March 11, 2013 10:05:51 AM
JACKSON -- Hospital administrators are pressuring Mississippi lawmakers to expand Medicaid, an option under President Barack Obama's health care law that state Republicans have so far resisted pursuing.
Some CEOs say they might be forced to lay off employees if, as expected, their facilities lose millions of federal dollars they've been receiving to treat uninsured patients. Expanding Medicaid could help fill hospitals' financial gap by covering an estimated 300,000 people, mostly low-wage workers with no private health coverage.
"It's ludicrous for the poorest state in the country ... not to do expansion," said Evan Dillard, CEO of Forrest General Hospital in Hattiesburg. Mississippi has some of the nation's highest rates of diabetes, heart disease and obesity -- conditions that can become increasingly expensive if left untreated for long periods.
Republican Gov. Phil Bryant opposes putting more people on Medicaid. About 640,000 of the state's roughly 3 million residents already are covered by the federal-state health insurance program for the poor and disabled.
Bryant says Mississippi can't afford it, though the federal law specifies that from 2014 to 2017 the federal government would pay 100 percent of medical costs for people qualifying under new standards. During the three years after that, the federal share progressively drops to 90 percent. The remaining cost must be covered by participating states.
"I don't trust the federal government to pay 100 percent of Medicaid for the next three years," Bryant said.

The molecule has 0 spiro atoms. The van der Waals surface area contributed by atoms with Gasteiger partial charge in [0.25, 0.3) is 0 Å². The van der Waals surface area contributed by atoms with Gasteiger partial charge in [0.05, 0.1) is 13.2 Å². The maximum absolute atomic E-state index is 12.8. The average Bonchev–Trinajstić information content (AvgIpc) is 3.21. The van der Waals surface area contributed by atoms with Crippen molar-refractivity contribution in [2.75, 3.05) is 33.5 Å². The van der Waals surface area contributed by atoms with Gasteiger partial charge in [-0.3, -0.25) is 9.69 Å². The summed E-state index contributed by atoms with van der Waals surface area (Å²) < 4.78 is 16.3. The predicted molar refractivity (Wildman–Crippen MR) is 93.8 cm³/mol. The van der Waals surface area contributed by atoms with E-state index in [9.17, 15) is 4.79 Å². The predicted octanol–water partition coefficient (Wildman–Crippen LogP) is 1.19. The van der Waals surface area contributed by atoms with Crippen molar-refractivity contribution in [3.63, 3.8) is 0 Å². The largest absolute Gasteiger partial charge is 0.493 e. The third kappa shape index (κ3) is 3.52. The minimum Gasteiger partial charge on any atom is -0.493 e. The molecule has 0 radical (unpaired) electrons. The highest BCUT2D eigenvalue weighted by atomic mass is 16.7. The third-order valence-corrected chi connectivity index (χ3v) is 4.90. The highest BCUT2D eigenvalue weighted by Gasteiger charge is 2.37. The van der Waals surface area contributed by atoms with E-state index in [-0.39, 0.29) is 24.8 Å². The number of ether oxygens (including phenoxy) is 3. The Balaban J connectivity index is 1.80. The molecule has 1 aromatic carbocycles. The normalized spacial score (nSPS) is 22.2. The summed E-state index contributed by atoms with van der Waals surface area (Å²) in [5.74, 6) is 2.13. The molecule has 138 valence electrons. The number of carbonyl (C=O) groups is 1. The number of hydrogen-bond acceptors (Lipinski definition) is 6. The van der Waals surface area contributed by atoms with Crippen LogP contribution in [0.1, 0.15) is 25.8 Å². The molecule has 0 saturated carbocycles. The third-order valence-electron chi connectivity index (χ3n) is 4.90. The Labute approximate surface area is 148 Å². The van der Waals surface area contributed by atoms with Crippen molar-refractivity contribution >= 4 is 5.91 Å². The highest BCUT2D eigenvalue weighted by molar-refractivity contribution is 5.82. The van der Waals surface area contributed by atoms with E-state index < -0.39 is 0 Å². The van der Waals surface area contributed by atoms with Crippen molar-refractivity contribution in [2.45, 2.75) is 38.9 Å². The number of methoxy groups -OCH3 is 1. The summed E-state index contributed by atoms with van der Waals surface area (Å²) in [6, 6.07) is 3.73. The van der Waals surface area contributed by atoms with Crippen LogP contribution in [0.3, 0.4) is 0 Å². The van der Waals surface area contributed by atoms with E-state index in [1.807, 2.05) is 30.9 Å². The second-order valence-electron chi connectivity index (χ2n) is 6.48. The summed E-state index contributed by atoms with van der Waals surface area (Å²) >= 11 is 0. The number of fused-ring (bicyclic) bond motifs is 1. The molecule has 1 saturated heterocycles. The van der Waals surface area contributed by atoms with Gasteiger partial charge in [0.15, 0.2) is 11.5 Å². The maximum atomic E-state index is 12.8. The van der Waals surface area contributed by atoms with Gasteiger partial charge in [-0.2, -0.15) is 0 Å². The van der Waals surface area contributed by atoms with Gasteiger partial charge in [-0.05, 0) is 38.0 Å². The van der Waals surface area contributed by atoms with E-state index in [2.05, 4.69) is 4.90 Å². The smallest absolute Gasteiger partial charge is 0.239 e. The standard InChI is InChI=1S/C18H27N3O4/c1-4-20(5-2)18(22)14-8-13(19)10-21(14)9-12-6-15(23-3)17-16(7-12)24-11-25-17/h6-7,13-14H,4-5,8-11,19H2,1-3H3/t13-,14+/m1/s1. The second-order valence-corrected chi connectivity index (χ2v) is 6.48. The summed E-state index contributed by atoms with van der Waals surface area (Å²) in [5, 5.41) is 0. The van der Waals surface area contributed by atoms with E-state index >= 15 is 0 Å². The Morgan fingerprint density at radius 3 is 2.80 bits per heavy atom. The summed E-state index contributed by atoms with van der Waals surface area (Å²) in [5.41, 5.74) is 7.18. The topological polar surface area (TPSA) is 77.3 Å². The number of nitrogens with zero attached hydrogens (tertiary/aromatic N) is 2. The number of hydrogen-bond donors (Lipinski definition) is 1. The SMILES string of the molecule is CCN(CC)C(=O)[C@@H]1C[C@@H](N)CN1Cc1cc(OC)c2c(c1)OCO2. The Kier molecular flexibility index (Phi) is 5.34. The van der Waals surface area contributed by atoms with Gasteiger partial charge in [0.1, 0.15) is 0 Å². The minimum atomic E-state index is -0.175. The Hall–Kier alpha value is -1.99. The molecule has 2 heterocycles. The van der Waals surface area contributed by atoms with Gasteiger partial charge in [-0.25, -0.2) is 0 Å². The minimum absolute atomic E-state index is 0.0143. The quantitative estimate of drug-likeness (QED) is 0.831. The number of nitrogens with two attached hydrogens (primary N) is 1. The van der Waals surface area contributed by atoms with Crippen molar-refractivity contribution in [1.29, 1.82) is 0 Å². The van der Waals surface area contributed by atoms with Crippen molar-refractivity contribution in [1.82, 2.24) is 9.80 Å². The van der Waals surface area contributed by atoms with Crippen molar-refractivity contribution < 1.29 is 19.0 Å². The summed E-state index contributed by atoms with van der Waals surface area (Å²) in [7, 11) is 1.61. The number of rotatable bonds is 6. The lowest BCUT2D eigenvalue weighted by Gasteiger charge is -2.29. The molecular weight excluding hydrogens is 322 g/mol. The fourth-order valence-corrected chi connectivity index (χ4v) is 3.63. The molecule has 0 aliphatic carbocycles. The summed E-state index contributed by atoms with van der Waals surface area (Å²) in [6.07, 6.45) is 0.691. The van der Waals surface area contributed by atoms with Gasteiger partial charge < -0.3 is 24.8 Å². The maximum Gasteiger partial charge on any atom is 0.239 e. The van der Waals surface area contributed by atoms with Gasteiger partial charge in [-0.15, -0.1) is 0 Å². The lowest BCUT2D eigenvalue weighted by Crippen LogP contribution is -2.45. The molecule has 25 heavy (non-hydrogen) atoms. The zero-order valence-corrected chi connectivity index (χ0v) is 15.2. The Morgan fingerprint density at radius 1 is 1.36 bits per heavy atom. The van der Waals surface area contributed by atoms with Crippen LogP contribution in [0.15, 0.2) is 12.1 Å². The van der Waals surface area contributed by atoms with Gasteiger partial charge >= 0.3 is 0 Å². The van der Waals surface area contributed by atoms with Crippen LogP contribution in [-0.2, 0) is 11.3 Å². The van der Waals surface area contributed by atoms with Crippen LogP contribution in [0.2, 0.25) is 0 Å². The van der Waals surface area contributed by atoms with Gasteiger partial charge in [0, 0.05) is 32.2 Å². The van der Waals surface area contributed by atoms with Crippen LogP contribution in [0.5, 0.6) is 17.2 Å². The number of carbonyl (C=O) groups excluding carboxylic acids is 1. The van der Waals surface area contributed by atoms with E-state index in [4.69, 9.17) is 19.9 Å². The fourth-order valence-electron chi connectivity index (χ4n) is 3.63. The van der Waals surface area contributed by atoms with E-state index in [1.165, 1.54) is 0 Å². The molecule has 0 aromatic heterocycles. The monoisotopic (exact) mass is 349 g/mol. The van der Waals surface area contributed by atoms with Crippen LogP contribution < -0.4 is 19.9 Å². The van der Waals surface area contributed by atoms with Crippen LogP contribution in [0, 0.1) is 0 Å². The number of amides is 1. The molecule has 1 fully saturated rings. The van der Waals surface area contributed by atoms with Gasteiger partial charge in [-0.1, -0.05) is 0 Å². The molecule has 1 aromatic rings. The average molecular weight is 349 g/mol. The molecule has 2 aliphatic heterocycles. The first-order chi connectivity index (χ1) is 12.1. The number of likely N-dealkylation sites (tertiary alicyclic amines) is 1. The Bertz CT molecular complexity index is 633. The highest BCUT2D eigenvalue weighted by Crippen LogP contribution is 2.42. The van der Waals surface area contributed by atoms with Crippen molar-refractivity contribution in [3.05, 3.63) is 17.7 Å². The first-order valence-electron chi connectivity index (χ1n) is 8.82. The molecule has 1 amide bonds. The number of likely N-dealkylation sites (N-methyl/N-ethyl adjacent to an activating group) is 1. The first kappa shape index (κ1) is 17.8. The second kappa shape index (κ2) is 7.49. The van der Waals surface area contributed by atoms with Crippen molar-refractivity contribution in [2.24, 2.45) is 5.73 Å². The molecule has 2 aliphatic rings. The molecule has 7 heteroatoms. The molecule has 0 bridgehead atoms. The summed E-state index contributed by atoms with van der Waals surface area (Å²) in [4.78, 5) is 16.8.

Republican governors were largely unified in criticism of the health care law last year. But half a dozen governors have since said they back accepting federal dollars to expand Medicaid. They include Florida's Rick Scott, Ohio's John Kasich and New Jersey's Chris Christie.
Bryant, Bobby Jindal of Louisiana, and Rick Perry of Texas are among the Republican governors still opposing Medicaid expansion.
The law originally made Medicaid expansion mandatory. When a divided U.S. Supreme Court upheld most of the law last summer, it said states would have an option -- not a mandate -- to extend Medicaid to people earning up to 138 percent of the federal poverty level. That's an annual income of about $15,000. Mississippi's current income cutoff for Medicaid is about $5,500.
Many Democratic lawmakers are pushing for expansion.
"It is the most important issue to us in a generation," said Rep. Bobby Moak of Bogue Chitto, the House Democratic leader.